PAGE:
The data item 1 of the second round is a data item derived from the data item g of the first round, since it corresponds to a permutation of the bits of the g, certain bits of the word g also being duplicated.
Knowing a and g, it is also possible to know these derived data.
The critical instructions of the start of the algorithm are the critical instructions which manipulate either the data item which can be predicted, such as the data item a of the first round, or a derived data item.
The critical instructions manipulating the data item a of the first round T1 or the derived data item c are thus the instructions of the end of the operation SBOX, of the operation P PERM and of the start of the operation XOR of the first round T1.
The critical instructions manipulating the data item g or derived data are all the instructions of the end of the operation XOR of the end of the first round T1 up to the instructions of the start of the operation SBOX of the second round T2, and of the start of the operation XOR at the end of the third round T3 (L2=h(T2)=g(T1)).
At the end of the DES algorithm, the data which can be predicted from an enciphered message C and a subkey hypothesis are the data item a of the sixteenth round T16 and the data item L15 equal to the word h of the fourteenth round T14.
The critical instructions manipulating the data item a of the sixteenth round or the derived data are the instructions of the sixteenth round of the end of operation SBOX, of the permutation operation P PERM and start of operation XOR.
For the data item L15, the critical instructions manipulating this data item or derived data are all the instructions after the instructions of the end of operation XOR of the fourteenth round T14, up to the instructions of the start of the operation SBOX of the fifteenth round T15, plus the instructions for the start of operation XOR of the sixteenth round T16.
The countermeasure method according to the invention applied to this DES algorithm consists in having, for each critical instruction, as many chances for the critical instruction to manipulate a data item as its complement. Thus, whatever the target bit on which the DPA attack may be made, there are as many chances for the critical instructions, which manipulate this bit, to manipulate a “1” or a “0”.
In practice, this must be true for each of the potential target bits: in other words, the attacker having the choice between several possible attacks, that is to say between several possible Boolean selection functions for effecting his sorting of curves, for a given subkey hypothesis, the implementation of the countermeasure method according to the invention must endeavour to ensure that the data manipulated by each of the critical instructions randomly take, one time out of two, a value or its complement. With regard to the application of the countermeasure method according to the invention to the DES algorithm, it is therefore necessary to apply the countermeasure to the critical start of DES instructions and to the critical end of DES instructions, in order to be totally protected.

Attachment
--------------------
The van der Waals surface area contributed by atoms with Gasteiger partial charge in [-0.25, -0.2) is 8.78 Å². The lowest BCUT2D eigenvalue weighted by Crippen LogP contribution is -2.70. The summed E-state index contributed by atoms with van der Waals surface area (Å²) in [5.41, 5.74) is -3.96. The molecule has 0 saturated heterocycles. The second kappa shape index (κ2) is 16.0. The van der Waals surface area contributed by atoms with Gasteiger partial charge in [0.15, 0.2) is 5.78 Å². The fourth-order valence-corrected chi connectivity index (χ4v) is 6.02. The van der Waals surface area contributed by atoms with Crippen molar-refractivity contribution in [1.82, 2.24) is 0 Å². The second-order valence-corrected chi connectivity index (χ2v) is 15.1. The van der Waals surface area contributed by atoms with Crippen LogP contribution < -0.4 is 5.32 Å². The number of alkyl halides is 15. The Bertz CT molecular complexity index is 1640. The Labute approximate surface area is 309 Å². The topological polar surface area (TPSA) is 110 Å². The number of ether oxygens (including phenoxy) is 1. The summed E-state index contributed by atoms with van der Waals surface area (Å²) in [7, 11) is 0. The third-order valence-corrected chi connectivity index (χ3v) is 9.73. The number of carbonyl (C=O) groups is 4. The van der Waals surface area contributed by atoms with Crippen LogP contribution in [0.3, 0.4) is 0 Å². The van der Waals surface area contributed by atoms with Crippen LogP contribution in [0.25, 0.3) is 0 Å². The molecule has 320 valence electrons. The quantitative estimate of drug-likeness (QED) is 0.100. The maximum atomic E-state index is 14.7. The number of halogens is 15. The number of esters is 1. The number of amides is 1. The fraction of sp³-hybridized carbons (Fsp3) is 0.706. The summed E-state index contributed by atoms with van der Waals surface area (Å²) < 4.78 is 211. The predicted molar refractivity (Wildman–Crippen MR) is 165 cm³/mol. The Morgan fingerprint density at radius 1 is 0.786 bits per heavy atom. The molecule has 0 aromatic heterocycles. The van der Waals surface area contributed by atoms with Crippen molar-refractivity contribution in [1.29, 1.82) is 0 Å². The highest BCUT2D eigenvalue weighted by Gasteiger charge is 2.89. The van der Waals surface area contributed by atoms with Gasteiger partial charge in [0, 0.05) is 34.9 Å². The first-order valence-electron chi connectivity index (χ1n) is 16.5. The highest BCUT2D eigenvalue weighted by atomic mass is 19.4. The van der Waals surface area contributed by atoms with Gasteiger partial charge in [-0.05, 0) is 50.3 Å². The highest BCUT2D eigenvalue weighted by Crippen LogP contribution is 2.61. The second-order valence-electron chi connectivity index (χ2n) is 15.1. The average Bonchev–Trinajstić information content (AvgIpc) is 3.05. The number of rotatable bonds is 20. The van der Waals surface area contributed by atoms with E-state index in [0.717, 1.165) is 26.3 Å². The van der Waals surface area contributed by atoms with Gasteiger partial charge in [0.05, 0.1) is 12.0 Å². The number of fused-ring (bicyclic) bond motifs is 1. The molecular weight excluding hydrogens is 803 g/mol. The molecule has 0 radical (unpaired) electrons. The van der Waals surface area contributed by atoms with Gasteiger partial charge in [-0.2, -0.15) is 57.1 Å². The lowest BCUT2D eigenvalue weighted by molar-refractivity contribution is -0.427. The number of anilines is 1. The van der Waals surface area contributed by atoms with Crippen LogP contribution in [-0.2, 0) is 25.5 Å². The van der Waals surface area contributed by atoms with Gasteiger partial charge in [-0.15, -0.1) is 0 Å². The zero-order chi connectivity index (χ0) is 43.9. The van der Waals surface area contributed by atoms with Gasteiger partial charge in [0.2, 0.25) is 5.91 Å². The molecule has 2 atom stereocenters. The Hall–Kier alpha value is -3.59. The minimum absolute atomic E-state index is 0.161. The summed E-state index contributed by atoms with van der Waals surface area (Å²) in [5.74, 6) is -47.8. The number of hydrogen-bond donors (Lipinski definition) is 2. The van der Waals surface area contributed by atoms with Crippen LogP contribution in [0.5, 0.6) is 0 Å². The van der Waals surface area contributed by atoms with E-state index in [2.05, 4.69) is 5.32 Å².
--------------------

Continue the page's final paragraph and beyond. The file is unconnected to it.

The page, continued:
In the DES, all the data manipulated by critical instructions are an output data item or data derived from an output data item of an operation SBOX.
In fact, at the start of the DES, the data which can be predicted are the data a and g of the first round T1. The data item a is the output data item of the operation SBOX of the first round. The data item g is calculated from the data item a, since g=P PERM(a) XOR L0. g is therefore a data item derived from the output data item a of the operation SBOX of the first round. Thus all the data manipulated by the critical start of DES instructions stem directly or indirectly from the output data item a of the operation SBOX of the first round.
With regard to the end of the DES, the data which can be predicted are the data item a of the sixteenth round T16 and the data item g of the fourteenth round T14, g being equal to L15.
The data item a is the output data item of the operation SBOX of the sixteenth round T16.
As for the data item L15, this is calculated, in the normal execution of the DES algorithm, from the output data item a of the operation SBOX of the fourteenth round T14:L15=P PERM(a) XOR L14.